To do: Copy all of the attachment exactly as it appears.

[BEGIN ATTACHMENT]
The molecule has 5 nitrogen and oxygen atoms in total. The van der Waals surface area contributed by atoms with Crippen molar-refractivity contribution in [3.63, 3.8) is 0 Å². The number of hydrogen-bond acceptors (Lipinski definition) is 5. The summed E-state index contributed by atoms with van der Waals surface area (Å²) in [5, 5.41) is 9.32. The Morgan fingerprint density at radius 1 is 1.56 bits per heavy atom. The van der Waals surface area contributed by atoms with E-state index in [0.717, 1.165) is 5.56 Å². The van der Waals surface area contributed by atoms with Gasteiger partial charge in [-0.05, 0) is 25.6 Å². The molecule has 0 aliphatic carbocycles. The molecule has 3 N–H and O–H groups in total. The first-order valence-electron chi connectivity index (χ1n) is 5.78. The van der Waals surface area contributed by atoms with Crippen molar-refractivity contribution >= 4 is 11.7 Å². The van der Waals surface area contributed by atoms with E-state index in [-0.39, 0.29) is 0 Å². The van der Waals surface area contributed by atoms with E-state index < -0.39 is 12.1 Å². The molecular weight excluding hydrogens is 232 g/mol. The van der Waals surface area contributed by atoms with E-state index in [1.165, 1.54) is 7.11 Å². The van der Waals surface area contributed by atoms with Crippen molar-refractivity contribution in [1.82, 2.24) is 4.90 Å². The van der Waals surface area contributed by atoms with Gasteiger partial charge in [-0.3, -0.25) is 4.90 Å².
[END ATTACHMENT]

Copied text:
The molecule has 5 nitrogen and oxygen atoms in total. The van der Waals surface area contributed by atoms with Crippen molar-refractivity contribution in [3.63, 3.8) is 0 Å². The number of hydrogen-bond acceptors (Lipinski definition) is 5. The summed E-state index contributed by atoms with van der Waals surface area (Å²) in [5, 5.41) is 9.32. The Morgan fingerprint density at radius 1 is 1.56 bits per heavy atom. The van der Waals surface area contributed by atoms with E-state index in [0.717, 1.165) is 5.56 Å². The van der Waals surface area contributed by atoms with Gasteiger partial charge in [-0.05, 0) is 25.6 Å². The molecule has 0 aliphatic carbocycles. The molecule has 3 N–H and O–H groups in total. The first-order valence-electron chi connectivity index (χ1n) is 5.78. The van der Waals surface area contributed by atoms with Crippen molar-refractivity contribution >= 4 is 11.7 Å². The van der Waals surface area contributed by atoms with E-state index in [-0.39, 0.29) is 0 Å². The van der Waals surface area contributed by atoms with E-state index < -0.39 is 12.1 Å². The molecular weight excluding hydrogens is 232 g/mol. The van der Waals surface area contributed by atoms with E-state index in [1.165, 1.54) is 7.11 Å². The van der Waals surface area contributed by atoms with Crippen molar-refractivity contribution in [1.82, 2.24) is 4.90 Å². The van der Waals surface area contributed by atoms with Gasteiger partial charge in [-0.3, -0.25) is 4.90 Å².